Cheryl Monroe, the treasurer from our chapter playing with some rather large dinner plate or 'AA' dahlias.


This exhibitor came from New York state with dozens of amazing dahlias.



And he brought these. Each one is nearly 10 inches across! The variety is 'Tartan'.


Chou Ho carefully prepares his entries in backstage at Tower Hill Botanic Garden. It takes great care to look up the identifying numbers, codes and other relevant information for each dahlia. Entries can't be 

It can take hours for entrants once they arrive at the botanic garden to unpack their blooms and to get them set into special vases and displays. Once properly labeled with all of the codes, the blooms are brought out to the benches and set out for judging. Every entry must have a pair of leaves, no open center, no green center, as it can be disqualified.

The name and variety must be included along with the codes and the grower's name. It takes time to get everything right (I had a flower disqualified because I wrote the wrong classification on it (Ball, when it was a Mini Ball).

Entries are set out on tables and set at the perfect angle. New entrants were helped in the novice section, as this can get confusing, but this show ended up with three tables of novice or first-time entries - how great is that?

The 'Waterlily' class had many entries. This was also our challenge flower (the orange one in the back).  All our members recieved a challenge tuber of 'Pam Howden' in the spring, but I fell in love with this red one 'Maks Royal Ruby'. It looked like a red lotus.



Entries arrived early in the morning before the botanic garden was open to the public, but by 9:30 the exhibition hall was full of flowers and three teams of judges started with some sections as the doors were closed.



Everyone sat outside in the hall while the judging proceeded. 




Doors opened to the public around noon, when everyone poured in. It was interesting to see police having to direct traffic down on the main road as hundreds of cars filled the lots at the botanic garden. Tower Hill was prepared, even having an ambulance ready (which was needed- hopefully that gentleman is ok.). Big crowds require good prep and a staff which is ready for anything, kudo's to the team at Tower Hill for making this such a successful show.





The AA section was full, but maybe not as full as last year most likely due to the remnant of tropical storm Jose which tore through most New England gardens mid-week, breaking the larger dahlias. Now, this photo doesn't look impressive, but each bloom is about 10 inches in diameter. I heard the words 'Dr. Seuss' many times.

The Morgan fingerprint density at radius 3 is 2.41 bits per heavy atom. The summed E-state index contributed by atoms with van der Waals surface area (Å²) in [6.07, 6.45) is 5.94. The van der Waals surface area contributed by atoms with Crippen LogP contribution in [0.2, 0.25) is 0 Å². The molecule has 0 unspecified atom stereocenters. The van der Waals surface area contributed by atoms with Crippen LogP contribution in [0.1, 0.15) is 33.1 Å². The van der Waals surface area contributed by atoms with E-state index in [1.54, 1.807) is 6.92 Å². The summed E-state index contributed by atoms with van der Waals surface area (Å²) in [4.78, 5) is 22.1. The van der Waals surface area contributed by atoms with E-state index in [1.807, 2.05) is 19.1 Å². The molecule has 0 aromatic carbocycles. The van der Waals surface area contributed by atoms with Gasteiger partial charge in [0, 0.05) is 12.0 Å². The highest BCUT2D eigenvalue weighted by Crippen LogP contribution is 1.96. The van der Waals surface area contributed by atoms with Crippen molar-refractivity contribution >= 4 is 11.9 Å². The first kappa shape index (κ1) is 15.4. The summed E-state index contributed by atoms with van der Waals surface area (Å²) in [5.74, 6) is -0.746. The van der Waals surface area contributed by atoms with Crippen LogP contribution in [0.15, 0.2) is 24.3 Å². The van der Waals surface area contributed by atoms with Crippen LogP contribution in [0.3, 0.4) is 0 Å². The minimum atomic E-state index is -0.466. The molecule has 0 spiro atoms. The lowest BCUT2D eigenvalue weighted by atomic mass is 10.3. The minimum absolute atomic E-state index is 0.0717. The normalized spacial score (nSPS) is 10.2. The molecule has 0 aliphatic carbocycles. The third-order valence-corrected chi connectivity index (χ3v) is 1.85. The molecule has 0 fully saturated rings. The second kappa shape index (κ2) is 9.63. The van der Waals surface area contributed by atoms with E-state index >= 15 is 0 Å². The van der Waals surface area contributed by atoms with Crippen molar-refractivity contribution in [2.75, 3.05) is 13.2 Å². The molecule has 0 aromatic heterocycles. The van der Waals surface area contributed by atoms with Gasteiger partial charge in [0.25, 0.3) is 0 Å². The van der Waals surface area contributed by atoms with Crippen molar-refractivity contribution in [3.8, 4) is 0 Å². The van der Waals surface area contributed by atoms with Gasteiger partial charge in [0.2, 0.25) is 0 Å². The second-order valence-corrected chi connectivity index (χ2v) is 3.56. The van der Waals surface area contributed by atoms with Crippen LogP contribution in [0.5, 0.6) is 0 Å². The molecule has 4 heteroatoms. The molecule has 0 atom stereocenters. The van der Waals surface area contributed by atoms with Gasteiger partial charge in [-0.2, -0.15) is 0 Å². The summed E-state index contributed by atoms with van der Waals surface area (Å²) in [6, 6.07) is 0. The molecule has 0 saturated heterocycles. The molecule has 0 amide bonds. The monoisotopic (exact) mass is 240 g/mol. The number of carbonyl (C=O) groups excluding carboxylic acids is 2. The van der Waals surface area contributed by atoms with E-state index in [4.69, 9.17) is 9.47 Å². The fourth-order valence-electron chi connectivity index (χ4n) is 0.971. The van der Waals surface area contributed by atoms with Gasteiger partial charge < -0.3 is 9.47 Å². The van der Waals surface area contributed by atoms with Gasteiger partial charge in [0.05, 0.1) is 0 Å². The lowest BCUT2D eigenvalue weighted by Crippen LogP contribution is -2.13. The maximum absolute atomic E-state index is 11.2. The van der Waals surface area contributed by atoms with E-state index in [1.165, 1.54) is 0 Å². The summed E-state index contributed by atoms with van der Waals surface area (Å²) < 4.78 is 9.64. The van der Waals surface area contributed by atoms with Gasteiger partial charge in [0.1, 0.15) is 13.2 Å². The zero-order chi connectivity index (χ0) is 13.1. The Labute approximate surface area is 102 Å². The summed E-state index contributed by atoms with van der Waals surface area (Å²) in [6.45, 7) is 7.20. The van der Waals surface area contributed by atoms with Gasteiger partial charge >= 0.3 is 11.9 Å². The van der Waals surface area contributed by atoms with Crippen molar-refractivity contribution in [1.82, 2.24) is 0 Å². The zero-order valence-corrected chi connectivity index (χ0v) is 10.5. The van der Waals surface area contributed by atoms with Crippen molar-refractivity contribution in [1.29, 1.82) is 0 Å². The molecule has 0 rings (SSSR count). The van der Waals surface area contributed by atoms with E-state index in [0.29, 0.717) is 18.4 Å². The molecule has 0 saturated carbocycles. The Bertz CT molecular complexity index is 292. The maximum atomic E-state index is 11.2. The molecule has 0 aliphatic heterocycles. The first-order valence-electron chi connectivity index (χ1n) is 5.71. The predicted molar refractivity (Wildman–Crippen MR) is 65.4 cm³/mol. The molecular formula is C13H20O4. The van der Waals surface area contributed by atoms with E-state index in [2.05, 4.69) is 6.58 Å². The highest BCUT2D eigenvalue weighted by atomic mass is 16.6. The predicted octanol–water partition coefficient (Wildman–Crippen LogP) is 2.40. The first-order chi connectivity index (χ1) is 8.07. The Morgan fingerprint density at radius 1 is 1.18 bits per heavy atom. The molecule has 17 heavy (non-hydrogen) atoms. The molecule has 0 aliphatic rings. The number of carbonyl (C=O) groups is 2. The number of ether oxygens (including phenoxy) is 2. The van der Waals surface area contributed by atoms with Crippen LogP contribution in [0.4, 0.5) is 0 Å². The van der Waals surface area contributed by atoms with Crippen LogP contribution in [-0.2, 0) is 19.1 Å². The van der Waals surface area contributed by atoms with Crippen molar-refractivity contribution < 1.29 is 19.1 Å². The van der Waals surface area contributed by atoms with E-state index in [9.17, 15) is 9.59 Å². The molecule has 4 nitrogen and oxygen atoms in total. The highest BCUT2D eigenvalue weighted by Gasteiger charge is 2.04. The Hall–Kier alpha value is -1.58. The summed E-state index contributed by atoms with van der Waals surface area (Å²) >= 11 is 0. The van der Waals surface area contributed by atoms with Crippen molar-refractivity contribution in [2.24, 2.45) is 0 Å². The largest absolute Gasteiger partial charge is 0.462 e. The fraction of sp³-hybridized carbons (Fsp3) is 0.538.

The judges had their hands full, obviously judging hundreds of blooms in short period of time.

The winners come out to the gallery for display where the public can view them up close. How many smartphones can you see here? I go to many flower shows, but I've never seen so many smartphones.


Even toy smart phones!

'Badger Twinkle' (why do all dahlias sound like stripper names?) grown by Chou Ho was a favorite with many people, including me - which reminds me, maybe I should show my favorite varieties which I might order for next summer. Here goes:

'Kasasagi' was a nice pom that I liked. 


Another view of Chau's red waterlily 'Maks Royal Ruby' (this is probably a good place to mention another benefit when you join a dahlia society - members share their choice tubers!).

The appropriately named 'Barbershop' and 'Santa Claus' may not be show winners on the bench, but come on!!! Right?


Fimbriated types are always popular. Looking almost alien or like crazy hair do's from the sixties (Muppets?). This one is a favorite too - 'Pineland's Princess'. I already grow it, but as things sometimes go, it hasn't bloomed yet.

This one is crazy! 'Jennie'.


'Verrones Chopsie Baby' was almost blueish purple.



'Hillside Orange Ice', I've been looking for tubers of this one for a while now.

Black flowers are rarely really black, but this one was really popular with visitors. It's 'Black Spider', another appropriate name!


At the end of the second day, on Sunday, all the flowers are picked out and sold to visitors to help raise money for the society. Five dollar and ten dollar bunches were big and popular.

Clean up is rarely fun, but at Gayle Joseph demonstrates, even when tired, we can have fun.


Chou Ho and our president Donna Lane (in the black top) helped everyone empty out the oasis floral foam and water, and then pack up the vases for the next show.


Even the Tower Hill staff helped out in cleaning up. Kirsten was eager to help us empty containers.





Special thanks to the terrific staff of Tower Hill Botanic Garden and to all of the entrants who helped make this show so successful for everyone!













4 comments :

  1. Thanks, Matt. Concise, yet inclusive post -- and so encouraging. Next year I've GOT to see that show !

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  2. Quite dazzling! Brilliant display. Thankyou

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  3. Such gorgeous dahlias! Victoria is actually a friend of mine from our garden club, and I had really wanted to come to the show, but was sadly unable to come that weekend. What a great thing to start!

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  4. Wow, what a stunning show! 'Tartan', 'Hillside Orange Ice', 'Maks Royal Ruby', 'Badger Twinkie', wow, wow, wow, and wow. Thanks for sharing the show.